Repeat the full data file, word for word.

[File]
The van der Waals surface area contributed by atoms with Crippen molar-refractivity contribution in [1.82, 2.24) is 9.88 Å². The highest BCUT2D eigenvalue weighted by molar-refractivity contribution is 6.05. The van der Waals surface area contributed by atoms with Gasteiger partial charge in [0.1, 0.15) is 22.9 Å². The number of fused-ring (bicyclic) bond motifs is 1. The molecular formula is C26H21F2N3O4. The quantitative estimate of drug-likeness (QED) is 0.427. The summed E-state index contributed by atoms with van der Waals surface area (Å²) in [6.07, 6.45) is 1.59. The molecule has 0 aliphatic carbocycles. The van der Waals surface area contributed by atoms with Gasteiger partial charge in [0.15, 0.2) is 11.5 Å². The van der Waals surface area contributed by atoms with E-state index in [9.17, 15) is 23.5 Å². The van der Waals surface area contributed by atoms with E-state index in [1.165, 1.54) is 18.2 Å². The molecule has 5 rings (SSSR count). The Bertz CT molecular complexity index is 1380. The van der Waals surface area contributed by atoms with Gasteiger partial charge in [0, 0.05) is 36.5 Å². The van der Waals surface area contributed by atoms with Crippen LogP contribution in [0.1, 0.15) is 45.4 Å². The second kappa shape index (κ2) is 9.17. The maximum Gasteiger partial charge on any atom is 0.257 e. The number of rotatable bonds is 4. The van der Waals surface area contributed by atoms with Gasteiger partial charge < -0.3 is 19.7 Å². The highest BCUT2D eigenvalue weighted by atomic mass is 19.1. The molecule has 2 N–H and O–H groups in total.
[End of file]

The van der Waals surface area contributed by atoms with Crippen molar-refractivity contribution in [1.82, 2.24) is 9.88 Å². The highest BCUT2D eigenvalue weighted by molar-refractivity contribution is 6.05. The van der Waals surface area contributed by atoms with Gasteiger partial charge in [0.1, 0.15) is 22.9 Å². The number of fused-ring (bicyclic) bond motifs is 1. The molecular formula is C26H21F2N3O4. The quantitative estimate of drug-likeness (QED) is 0.427. The summed E-state index contributed by atoms with van der Waals surface area (Å²) in [6.07, 6.45) is 1.59. The molecule has 0 aliphatic carbocycles. The van der Waals surface area contributed by atoms with Gasteiger partial charge in [0.15, 0.2) is 11.5 Å². The van der Waals surface area contributed by atoms with E-state index in [9.17, 15) is 23.5 Å². The van der Waals surface area contributed by atoms with E-state index in [1.165, 1.54) is 18.2 Å². The molecule has 5 rings (SSSR count). The Bertz CT molecular complexity index is 1380. The van der Waals surface area contributed by atoms with Gasteiger partial charge in [0, 0.05) is 36.5 Å². The van der Waals surface area contributed by atoms with Crippen LogP contribution in [0.1, 0.15) is 45.4 Å². The second kappa shape index (κ2) is 9.17. The maximum Gasteiger partial charge on any atom is 0.257 e. The number of rotatable bonds is 4. The van der Waals surface area contributed by atoms with Gasteiger partial charge < -0.3 is 19.7 Å². The highest BCUT2D eigenvalue weighted by atomic mass is 19.1. The molecule has 2 N–H and O–H groups in total.